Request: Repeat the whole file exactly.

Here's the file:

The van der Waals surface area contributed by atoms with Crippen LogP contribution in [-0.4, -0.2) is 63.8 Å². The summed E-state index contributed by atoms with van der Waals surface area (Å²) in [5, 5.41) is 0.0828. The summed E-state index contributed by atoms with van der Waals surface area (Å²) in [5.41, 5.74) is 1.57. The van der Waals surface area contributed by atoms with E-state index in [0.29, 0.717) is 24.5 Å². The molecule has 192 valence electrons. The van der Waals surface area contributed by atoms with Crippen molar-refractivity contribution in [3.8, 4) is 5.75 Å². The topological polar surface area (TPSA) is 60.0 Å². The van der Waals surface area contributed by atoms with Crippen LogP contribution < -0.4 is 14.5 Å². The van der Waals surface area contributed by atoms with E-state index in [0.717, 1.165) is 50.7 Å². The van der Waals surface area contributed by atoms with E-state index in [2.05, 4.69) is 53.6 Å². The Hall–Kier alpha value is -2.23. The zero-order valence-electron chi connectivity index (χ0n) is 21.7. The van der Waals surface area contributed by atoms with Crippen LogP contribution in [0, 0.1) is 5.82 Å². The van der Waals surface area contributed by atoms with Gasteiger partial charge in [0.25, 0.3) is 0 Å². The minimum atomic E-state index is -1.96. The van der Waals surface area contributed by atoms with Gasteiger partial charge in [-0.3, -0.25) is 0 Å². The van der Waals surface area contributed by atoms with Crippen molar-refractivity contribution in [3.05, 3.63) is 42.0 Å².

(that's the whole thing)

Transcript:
The van der Waals surface area contributed by atoms with Crippen LogP contribution in [-0.4, -0.2) is 63.8 Å². The summed E-state index contributed by atoms with van der Waals surface area (Å²) in [5, 5.41) is 0.0828. The summed E-state index contributed by atoms with van der Waals surface area (Å²) in [5.41, 5.74) is 1.57. The van der Waals surface area contributed by atoms with E-state index in [0.29, 0.717) is 24.5 Å². The molecule has 192 valence electrons. The van der Waals surface area contributed by atoms with Crippen molar-refractivity contribution in [3.8, 4) is 5.75 Å². The topological polar surface area (TPSA) is 60.0 Å². The van der Waals surface area contributed by atoms with Crippen LogP contribution < -0.4 is 14.5 Å². The van der Waals surface area contributed by atoms with E-state index in [0.717, 1.165) is 50.7 Å². The van der Waals surface area contributed by atoms with E-state index in [2.05, 4.69) is 53.6 Å². The Hall–Kier alpha value is -2.23. The zero-order valence-electron chi connectivity index (χ0n) is 21.7. The van der Waals surface area contributed by atoms with Crippen LogP contribution in [0, 0.1) is 5.82 Å². The van der Waals surface area contributed by atoms with Gasteiger partial charge in [0.25, 0.3) is 0 Å². The minimum atomic E-state index is -1.96. The van der Waals surface area contributed by atoms with Gasteiger partial charge in [-0.3, -0.25) is 0 Å². The van der Waals surface area contributed by atoms with Crippen molar-refractivity contribution in [3.05, 3.63) is 42.0 Å².